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Surviving as a refugee

by Var Hong Ashe
Var Hong Ashe’s experience as a refugee began in 1975 when she escaped from Cambodia to Thailand with her two daughters. They spent months on the run, through jungles infested with landmines and mantraps, risking rape, robbery and attack by wild animals. At the time they had no idea that this tortuous and dangerous journey was only one of many hardships they were to suffer.

After four years of slavery and starvation under the Khmer Rouge, in constant fear for our lives, it was like a dream come true to be met at the border by relief workers. I felt even safer when we were taken to a refugee camp and provided with basic food and shelter. Our euphoria soon vanished, however, giving way to excruciating uncertainty. Would we be allowed to stay? The thought of being sent back was more than we could bear.

Despite the efforts of humanitarian organisations, life in the camp was tough, and in one way or another we all suffered physically and psychologically. We had to cope with a scarcity of food and water, poor sanitation, overcrowding, lack of privacy, physical threats, boredom and emotional difficulties.

Women like myself were concerned for our children’s welfare. Children in the camps were malnourished and prone to skin diseases because of the poor hygiene. They received no proper education and consequently suffered from chronic boredom.

Many men turned aggressive under the pressures of joblessness, loss of dignity and identity, and bad living conditions. Some took mistresses, triggering family quarrels or battering. Some turned to alcohol. This led many of their wives to feel resignation, despair, aggression and depression. Here the counselling provided by humanitarian organisations proved invaluable.

Some women, who had no earning capacity or who had children and/or parents to support, resorted to prostitution as a means of supplementing their food supply.

There were, of course, some capable, innovative women who coped by working in the camp as teachers, hairdressers, cooks and dressmakers. Some of the more courageous ones even risked being shot or raped by the guards, sneaking out and smuggling goods into the camp.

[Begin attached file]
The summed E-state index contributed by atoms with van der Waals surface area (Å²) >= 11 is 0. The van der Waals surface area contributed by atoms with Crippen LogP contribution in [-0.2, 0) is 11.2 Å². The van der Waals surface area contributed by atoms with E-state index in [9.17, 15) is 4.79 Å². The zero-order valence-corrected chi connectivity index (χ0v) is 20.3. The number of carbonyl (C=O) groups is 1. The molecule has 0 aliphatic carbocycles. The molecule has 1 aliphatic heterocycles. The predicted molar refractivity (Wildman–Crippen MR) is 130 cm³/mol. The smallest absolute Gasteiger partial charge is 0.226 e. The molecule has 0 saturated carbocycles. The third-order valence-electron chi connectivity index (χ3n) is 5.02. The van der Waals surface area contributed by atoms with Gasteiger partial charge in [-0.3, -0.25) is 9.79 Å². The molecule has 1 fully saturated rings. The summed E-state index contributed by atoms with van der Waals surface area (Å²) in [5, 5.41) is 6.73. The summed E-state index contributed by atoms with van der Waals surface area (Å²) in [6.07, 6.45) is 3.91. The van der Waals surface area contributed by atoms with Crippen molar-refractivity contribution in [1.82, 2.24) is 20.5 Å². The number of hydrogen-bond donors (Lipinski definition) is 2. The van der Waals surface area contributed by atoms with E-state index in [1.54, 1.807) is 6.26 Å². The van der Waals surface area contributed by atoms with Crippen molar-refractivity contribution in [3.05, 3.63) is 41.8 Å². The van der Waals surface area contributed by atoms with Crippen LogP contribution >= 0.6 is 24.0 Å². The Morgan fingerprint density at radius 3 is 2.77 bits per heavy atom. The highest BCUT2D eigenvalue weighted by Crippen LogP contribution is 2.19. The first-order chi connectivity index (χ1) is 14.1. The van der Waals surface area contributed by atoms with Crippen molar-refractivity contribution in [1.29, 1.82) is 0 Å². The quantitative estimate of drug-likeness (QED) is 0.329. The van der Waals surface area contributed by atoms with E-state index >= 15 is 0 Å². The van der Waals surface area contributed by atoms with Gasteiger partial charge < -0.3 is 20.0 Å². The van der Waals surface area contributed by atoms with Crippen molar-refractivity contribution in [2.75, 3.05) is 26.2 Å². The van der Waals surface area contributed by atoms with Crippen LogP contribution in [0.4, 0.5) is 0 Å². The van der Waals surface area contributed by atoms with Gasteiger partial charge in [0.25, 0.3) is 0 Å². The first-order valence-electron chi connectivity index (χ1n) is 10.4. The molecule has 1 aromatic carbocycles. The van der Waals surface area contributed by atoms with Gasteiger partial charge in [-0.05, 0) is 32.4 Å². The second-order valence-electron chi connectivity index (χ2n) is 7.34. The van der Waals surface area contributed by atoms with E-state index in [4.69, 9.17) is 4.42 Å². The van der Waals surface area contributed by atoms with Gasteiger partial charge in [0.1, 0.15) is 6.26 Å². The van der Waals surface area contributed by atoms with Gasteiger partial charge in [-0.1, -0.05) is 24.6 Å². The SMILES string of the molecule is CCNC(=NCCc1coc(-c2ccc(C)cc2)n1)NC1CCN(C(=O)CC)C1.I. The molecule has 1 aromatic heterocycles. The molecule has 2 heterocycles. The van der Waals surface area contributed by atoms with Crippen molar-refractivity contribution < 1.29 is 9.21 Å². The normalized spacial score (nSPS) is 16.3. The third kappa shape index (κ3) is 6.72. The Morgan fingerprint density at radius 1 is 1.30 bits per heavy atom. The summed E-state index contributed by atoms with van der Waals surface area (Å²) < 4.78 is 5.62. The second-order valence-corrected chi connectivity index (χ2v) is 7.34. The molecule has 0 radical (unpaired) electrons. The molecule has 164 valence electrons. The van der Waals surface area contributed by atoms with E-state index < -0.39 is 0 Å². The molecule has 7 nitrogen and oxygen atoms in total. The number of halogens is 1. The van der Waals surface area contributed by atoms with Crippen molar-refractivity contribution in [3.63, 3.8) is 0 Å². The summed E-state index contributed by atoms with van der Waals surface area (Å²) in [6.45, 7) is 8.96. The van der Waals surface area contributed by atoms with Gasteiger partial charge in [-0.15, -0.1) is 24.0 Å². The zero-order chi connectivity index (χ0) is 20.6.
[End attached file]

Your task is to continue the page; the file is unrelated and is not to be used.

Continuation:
The threat of being forced to return to Cambodia was always on my mind. The group of refugees I was in had been categorised by the Thai authorities as illegal immigrants. Luckily, I fell ill and was transferred with my children to another camp for treatment. Mean-while, the rest of my group was sent back. Many subsequently died from mine injuries, starvation or malaria.

Fearing we would suffer the same fate, we spent the rest of our time hiding in the new camp.

Thanks to the outstanding efforts of several relief workers, who did their best to assist us in spite of obvious conflicts between political considerations and humanity, my daughters and I were eventually accepted for resettlement in the United Kingdom. I know I owe them a lot for our survival.

Arriving in the UK in 1979 did not spell the end of our problems. We received a warm welcome from the local community, and it was a relief to see the girls receiving a proper education, but settling down and integrating into this new society involved adapting to the food, climate and life style. The quality of our life was better, but I was not prepared for the xenophobia I encountered: “Go away, we don’t want you here,” I was told by one woman. I was mortified.

My years as a refugee have been dogged by insecurity and recurrent nightmares. I do not think that I have ever felt whole again, though life has more or less returned to normal. However, I have come to accept that problems and suffering are a part of human life. The only way I can survive is to have a positive attitude, rely on my faith and carry on.

Var Hong Ashe
Var Hong Ashe is the author of the best-selling book From Phnom Penh to Paradise.

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